Merchant tailoring represents a line of effort susceptible of very effective advertising. Cogent reasons that will sink deep into men’s minds can be used.
The principal reason that men buy ready-made clothing lies in the price. A man may think that he saves ten or twenty dollars by buying a ready-made suit instead of a made-to-measure suit. If such a man can be made to look several months ahead and see what a made-to-measure suit will give him in the respect of longer service, better appearance, more style and greater all around satisfaction, he must be blind if he does not see that made-to-order clothing is the cheapest in the end. Ready-made clothing rarely fits as well as made-to-order clothing. This is particularly so when the wearer is rather stout, thin, long or short. No one can say with truth that the average ready-made garment is put together as well as the tailor made garment. The buttons are liable to come off on slight provocation. The seams may rip at inopportune moments. A rain or snow storm may spoil the shape of the ready-made suit. The collar of a ready-made coat does not fit as gracefully upon the shoulder as that of the made-to-order coat. In many cases the ready-made suit says, ” ready made!” to every beholder. A little thought will soon convince that made-to-measure garments are the cheapest in the long run. Appearances count for much in business. ” Clothes may not make the man, but they may unmake him,” says a modern adage. A writer with the ability to express much in few words said, that “the human animal is pretty nearly all clothes, and the wise animal sees that these clothes are right.”
Now, Mr. Merchant Tailor, go ahead and give the good dressers of your town some arguments after the above order. Use a three or four-inch ad in your local paper for a season. Have this ad changed constantly.. Give new and good talk in every ad. Do some circularizingespecially at the commencement of a season. This advertising will make an impression and increase businessnever fear!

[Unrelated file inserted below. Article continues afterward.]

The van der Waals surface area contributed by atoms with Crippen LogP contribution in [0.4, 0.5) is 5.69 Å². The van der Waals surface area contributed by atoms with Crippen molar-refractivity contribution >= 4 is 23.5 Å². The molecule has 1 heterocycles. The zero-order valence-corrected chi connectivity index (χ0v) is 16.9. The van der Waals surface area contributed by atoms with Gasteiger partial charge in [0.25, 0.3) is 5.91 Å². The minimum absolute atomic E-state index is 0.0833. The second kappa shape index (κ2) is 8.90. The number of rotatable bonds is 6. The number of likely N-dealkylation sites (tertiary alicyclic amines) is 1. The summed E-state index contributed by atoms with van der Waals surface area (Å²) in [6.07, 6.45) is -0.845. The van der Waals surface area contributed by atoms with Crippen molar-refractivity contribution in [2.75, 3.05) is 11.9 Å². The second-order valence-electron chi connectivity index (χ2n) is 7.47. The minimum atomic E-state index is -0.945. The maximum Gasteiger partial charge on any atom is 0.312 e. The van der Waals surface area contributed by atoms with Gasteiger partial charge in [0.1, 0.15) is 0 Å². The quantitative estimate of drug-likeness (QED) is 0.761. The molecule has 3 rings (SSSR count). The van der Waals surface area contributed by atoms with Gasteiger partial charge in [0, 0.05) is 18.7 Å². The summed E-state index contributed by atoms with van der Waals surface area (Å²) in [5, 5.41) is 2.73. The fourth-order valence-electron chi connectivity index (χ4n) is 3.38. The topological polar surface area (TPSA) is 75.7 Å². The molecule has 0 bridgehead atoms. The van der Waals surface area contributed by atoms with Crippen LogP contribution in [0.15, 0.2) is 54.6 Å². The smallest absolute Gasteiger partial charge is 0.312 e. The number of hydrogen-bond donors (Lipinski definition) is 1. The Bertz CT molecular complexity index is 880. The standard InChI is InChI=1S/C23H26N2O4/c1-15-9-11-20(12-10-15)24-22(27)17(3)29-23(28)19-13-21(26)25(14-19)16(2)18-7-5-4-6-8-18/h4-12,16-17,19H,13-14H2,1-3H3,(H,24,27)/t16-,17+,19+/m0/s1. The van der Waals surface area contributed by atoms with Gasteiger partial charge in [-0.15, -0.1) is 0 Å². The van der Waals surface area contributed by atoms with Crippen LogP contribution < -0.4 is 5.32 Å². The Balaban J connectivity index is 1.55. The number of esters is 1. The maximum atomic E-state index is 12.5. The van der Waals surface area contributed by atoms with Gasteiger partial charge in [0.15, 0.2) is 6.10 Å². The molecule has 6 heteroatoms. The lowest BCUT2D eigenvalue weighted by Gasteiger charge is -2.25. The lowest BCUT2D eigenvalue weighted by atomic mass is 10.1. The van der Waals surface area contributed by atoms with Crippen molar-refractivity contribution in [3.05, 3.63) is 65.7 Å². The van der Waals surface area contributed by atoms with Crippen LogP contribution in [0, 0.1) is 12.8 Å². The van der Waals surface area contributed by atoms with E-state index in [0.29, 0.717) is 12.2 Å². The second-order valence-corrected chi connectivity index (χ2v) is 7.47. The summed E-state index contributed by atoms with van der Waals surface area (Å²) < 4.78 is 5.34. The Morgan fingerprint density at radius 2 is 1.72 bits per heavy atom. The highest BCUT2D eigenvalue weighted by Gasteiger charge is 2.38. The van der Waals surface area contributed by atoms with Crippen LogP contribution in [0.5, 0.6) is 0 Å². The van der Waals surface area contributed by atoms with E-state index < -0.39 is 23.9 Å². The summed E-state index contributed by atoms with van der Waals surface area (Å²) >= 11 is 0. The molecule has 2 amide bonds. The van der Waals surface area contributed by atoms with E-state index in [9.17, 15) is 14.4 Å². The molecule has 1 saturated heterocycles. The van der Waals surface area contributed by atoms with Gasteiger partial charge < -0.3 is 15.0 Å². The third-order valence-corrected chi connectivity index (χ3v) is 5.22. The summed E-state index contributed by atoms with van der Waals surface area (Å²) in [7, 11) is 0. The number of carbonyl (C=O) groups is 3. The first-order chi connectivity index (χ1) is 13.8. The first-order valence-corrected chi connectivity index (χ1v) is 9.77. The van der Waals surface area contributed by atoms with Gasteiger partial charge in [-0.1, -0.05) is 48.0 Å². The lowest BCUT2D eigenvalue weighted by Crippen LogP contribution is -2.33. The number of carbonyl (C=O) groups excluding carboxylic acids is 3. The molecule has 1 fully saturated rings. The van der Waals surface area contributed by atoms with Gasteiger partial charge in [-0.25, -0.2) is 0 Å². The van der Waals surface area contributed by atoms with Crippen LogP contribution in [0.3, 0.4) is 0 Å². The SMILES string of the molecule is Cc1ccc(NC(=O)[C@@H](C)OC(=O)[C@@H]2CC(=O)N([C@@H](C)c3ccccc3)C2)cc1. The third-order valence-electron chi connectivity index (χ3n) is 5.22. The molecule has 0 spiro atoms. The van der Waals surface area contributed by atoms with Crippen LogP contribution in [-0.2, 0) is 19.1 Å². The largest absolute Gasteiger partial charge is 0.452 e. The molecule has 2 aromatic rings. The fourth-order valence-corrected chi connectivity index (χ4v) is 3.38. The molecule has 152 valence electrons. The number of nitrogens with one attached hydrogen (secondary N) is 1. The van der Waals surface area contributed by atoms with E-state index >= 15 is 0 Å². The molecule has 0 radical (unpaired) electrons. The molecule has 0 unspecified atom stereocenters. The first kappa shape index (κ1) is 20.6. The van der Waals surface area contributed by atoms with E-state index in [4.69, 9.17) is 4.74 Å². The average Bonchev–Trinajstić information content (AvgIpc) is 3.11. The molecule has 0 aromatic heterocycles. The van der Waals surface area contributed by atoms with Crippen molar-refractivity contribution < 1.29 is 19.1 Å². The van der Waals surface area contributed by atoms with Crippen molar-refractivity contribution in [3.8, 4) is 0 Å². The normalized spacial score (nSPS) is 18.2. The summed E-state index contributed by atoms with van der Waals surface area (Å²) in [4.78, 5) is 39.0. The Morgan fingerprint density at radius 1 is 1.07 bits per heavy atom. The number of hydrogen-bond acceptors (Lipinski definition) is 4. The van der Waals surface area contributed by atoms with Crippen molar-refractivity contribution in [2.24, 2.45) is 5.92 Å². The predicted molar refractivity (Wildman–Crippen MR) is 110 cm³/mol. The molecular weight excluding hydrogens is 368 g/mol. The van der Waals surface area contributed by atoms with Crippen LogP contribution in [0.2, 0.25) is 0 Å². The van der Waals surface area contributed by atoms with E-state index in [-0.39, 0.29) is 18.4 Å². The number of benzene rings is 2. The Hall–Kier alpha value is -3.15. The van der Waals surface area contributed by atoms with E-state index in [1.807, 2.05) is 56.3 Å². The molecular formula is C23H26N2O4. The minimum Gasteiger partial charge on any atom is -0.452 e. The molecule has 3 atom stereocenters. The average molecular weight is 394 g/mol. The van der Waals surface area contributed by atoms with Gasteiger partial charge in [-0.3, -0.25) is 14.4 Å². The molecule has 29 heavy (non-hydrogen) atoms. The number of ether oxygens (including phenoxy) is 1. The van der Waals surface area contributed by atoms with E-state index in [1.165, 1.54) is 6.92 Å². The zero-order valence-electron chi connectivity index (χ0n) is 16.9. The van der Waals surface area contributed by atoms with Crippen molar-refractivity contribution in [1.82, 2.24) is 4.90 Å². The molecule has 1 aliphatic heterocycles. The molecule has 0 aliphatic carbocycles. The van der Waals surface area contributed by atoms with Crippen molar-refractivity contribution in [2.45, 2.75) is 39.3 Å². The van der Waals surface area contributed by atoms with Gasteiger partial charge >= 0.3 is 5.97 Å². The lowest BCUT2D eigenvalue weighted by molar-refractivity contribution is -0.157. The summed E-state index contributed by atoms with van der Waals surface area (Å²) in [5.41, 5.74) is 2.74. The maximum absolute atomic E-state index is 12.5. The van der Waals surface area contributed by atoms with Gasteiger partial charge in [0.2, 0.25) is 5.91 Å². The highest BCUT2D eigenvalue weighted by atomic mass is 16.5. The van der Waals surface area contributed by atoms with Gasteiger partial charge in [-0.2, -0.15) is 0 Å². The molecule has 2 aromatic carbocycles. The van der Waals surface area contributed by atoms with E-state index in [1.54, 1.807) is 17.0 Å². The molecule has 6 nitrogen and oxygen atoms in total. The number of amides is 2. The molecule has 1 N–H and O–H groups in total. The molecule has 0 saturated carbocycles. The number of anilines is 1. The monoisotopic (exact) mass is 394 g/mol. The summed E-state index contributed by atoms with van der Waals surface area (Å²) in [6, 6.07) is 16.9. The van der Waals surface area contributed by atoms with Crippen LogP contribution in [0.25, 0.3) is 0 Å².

In April the good dressers of your town are thinking of spring suits-in June of summer suits-in September of fall suits, and about November of winter suits. The advertisement or circular brought before a man’s notice at the psychic moment will be resultful.
There is no question but that plates of the newest New York and London styles, as displayed in many merchant tailoring shops, are great aids to business. They lend each establishment an authoritative air. The presence of such standard trade papers as The Haberdasher, Gibson’s Clothing Gazette, etc., is also valuable. The average man is particular on the point of clothes, and appreciates the tailor who is intelligently sympathetic with him in this respect.
The appearance of the shop has much to do with the business done. The assortment of fabrics and patterns in stock, as well as the variety of styles that can be made up, influence trade. The advertising of it all should be as well attended to as the business itself.
Some tailors make a specialty of a suit or overcoat at a certain pricesay twenty dollars. These leaders can be so well advertised that even women when they think of a twenty dollar suit or overcoat instantly think of ” Tompkins, The Tailor,” who finds that while he has a good trade in these garments, this trade does not operate against his sale of high priced suits and overcoats.